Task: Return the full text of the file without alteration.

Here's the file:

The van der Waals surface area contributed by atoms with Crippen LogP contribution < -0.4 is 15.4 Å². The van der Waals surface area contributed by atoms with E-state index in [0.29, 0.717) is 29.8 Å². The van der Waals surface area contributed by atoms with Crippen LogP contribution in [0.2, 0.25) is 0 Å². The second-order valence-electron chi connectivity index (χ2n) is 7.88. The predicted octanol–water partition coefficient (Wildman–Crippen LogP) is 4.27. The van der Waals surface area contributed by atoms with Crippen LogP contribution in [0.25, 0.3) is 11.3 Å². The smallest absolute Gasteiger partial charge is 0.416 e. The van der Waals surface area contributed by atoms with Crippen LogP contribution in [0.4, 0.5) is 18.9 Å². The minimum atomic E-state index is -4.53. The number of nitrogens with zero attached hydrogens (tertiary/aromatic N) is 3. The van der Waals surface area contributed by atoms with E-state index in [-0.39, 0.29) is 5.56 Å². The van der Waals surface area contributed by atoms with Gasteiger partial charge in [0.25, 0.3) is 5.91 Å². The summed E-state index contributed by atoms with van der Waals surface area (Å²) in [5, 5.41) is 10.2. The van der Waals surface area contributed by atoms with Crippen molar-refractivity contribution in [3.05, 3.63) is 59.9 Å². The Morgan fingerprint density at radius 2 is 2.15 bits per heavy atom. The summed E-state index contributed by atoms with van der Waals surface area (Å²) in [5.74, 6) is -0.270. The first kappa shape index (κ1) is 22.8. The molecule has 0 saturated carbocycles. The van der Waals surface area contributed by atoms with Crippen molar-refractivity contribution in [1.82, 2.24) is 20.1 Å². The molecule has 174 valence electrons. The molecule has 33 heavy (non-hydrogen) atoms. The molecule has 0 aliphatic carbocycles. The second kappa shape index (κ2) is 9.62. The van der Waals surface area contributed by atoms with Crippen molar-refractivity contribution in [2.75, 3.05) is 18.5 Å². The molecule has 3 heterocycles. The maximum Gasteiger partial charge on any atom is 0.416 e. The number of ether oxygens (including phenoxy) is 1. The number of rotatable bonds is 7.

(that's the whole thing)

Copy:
The van der Waals surface area contributed by atoms with Crippen LogP contribution < -0.4 is 15.4 Å². The van der Waals surface area contributed by atoms with E-state index in [0.29, 0.717) is 29.8 Å². The van der Waals surface area contributed by atoms with Crippen LogP contribution in [0.2, 0.25) is 0 Å². The second-order valence-electron chi connectivity index (χ2n) is 7.88. The predicted octanol–water partition coefficient (Wildman–Crippen LogP) is 4.27. The van der Waals surface area contributed by atoms with Crippen LogP contribution in [0.25, 0.3) is 11.3 Å². The smallest absolute Gasteiger partial charge is 0.416 e. The van der Waals surface area contributed by atoms with Crippen LogP contribution in [0.4, 0.5) is 18.9 Å². The minimum atomic E-state index is -4.53. The number of nitrogens with zero attached hydrogens (tertiary/aromatic N) is 3. The van der Waals surface area contributed by atoms with E-state index in [-0.39, 0.29) is 5.56 Å². The van der Waals surface area contributed by atoms with Gasteiger partial charge in [0.25, 0.3) is 5.91 Å². The summed E-state index contributed by atoms with van der Waals surface area (Å²) in [5, 5.41) is 10.2. The van der Waals surface area contributed by atoms with Crippen molar-refractivity contribution in [3.05, 3.63) is 59.9 Å². The Morgan fingerprint density at radius 2 is 2.15 bits per heavy atom. The summed E-state index contributed by atoms with van der Waals surface area (Å²) in [5.74, 6) is -0.270. The first kappa shape index (κ1) is 22.8. The molecule has 0 saturated carbocycles. The van der Waals surface area contributed by atoms with Crippen molar-refractivity contribution in [1.82, 2.24) is 20.1 Å². The molecule has 174 valence electrons. The molecule has 33 heavy (non-hydrogen) atoms. The molecule has 0 aliphatic carbocycles. The second kappa shape index (κ2) is 9.62. The van der Waals surface area contributed by atoms with Crippen molar-refractivity contribution in [2.75, 3.05) is 18.5 Å². The molecule has 3 heterocycles. The maximum Gasteiger partial charge on any atom is 0.416 e. The number of ether oxygens (including phenoxy) is 1. The number of rotatable bonds is 7.